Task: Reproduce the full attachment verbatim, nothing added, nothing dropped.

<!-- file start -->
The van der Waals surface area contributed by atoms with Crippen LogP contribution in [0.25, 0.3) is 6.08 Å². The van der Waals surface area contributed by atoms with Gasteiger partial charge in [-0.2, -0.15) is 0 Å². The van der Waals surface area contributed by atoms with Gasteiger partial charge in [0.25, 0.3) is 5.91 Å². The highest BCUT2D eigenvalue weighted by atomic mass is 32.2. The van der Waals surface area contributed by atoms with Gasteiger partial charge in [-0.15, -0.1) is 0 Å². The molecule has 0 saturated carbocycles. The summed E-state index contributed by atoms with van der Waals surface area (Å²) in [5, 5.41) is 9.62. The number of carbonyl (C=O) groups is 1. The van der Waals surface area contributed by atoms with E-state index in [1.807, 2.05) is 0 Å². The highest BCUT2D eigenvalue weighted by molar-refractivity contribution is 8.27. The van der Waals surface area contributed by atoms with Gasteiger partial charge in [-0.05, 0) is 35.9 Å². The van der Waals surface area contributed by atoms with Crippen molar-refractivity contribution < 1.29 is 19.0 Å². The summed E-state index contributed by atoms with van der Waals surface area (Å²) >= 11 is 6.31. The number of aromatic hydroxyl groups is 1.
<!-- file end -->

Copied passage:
The van der Waals surface area contributed by atoms with Crippen LogP contribution in [0.25, 0.3) is 6.08 Å². The van der Waals surface area contributed by atoms with Gasteiger partial charge in [-0.2, -0.15) is 0 Å². The van der Waals surface area contributed by atoms with Gasteiger partial charge in [0.25, 0.3) is 5.91 Å². The highest BCUT2D eigenvalue weighted by atomic mass is 32.2. The van der Waals surface area contributed by atoms with Gasteiger partial charge in [-0.15, -0.1) is 0 Å². The molecule has 0 saturated carbocycles. The summed E-state index contributed by atoms with van der Waals surface area (Å²) in [5, 5.41) is 9.62. The number of carbonyl (C=O) groups is 1. The van der Waals surface area contributed by atoms with E-state index in [1.807, 2.05) is 0 Å². The highest BCUT2D eigenvalue weighted by molar-refractivity contribution is 8.27. The van der Waals surface area contributed by atoms with Gasteiger partial charge in [-0.05, 0) is 35.9 Å². The van der Waals surface area contributed by atoms with Crippen molar-refractivity contribution < 1.29 is 19.0 Å². The summed E-state index contributed by atoms with van der Waals surface area (Å²) >= 11 is 6.31. The number of aromatic hydroxyl groups is 1.